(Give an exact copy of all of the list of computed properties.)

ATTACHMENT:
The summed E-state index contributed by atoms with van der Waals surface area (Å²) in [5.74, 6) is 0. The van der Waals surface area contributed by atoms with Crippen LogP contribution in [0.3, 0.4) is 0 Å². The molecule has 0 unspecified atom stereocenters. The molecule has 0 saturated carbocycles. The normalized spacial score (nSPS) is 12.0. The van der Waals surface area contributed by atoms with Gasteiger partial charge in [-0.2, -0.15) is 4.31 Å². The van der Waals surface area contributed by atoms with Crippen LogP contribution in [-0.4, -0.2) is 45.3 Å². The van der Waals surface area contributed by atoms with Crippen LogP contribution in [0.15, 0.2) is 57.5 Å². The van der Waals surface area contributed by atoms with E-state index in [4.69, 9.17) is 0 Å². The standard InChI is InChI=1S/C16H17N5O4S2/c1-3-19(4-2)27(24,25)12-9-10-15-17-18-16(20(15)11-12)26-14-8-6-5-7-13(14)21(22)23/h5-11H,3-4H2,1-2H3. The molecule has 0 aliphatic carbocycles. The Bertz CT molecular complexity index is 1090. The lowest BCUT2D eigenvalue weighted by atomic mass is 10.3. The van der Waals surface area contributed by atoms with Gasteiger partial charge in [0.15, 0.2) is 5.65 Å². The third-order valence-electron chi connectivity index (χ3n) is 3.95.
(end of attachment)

The summed E-state index contributed by atoms with van der Waals surface area (Å²) in [5.74, 6) is 0. The van der Waals surface area contributed by atoms with Crippen LogP contribution in [0.3, 0.4) is 0 Å². The molecule has 0 unspecified atom stereocenters. The molecule has 0 saturated carbocycles. The normalized spacial score (nSPS) is 12.0. The van der Waals surface area contributed by atoms with Gasteiger partial charge in [-0.2, -0.15) is 4.31 Å². The van der Waals surface area contributed by atoms with Crippen LogP contribution in [-0.4, -0.2) is 45.3 Å². The van der Waals surface area contributed by atoms with Crippen LogP contribution in [0.15, 0.2) is 57.5 Å². The van der Waals surface area contributed by atoms with E-state index in [4.69, 9.17) is 0 Å². The standard InChI is InChI=1S/C16H17N5O4S2/c1-3-19(4-2)27(24,25)12-9-10-15-17-18-16(20(15)11-12)26-14-8-6-5-7-13(14)21(22)23/h5-11H,3-4H2,1-2H3. The molecule has 0 aliphatic carbocycles. The Bertz CT molecular complexity index is 1090. The lowest BCUT2D eigenvalue weighted by atomic mass is 10.3. The van der Waals surface area contributed by atoms with Gasteiger partial charge in [0.15, 0.2) is 5.65 Å². The third-order valence-electron chi connectivity index (χ3n) is 3.95.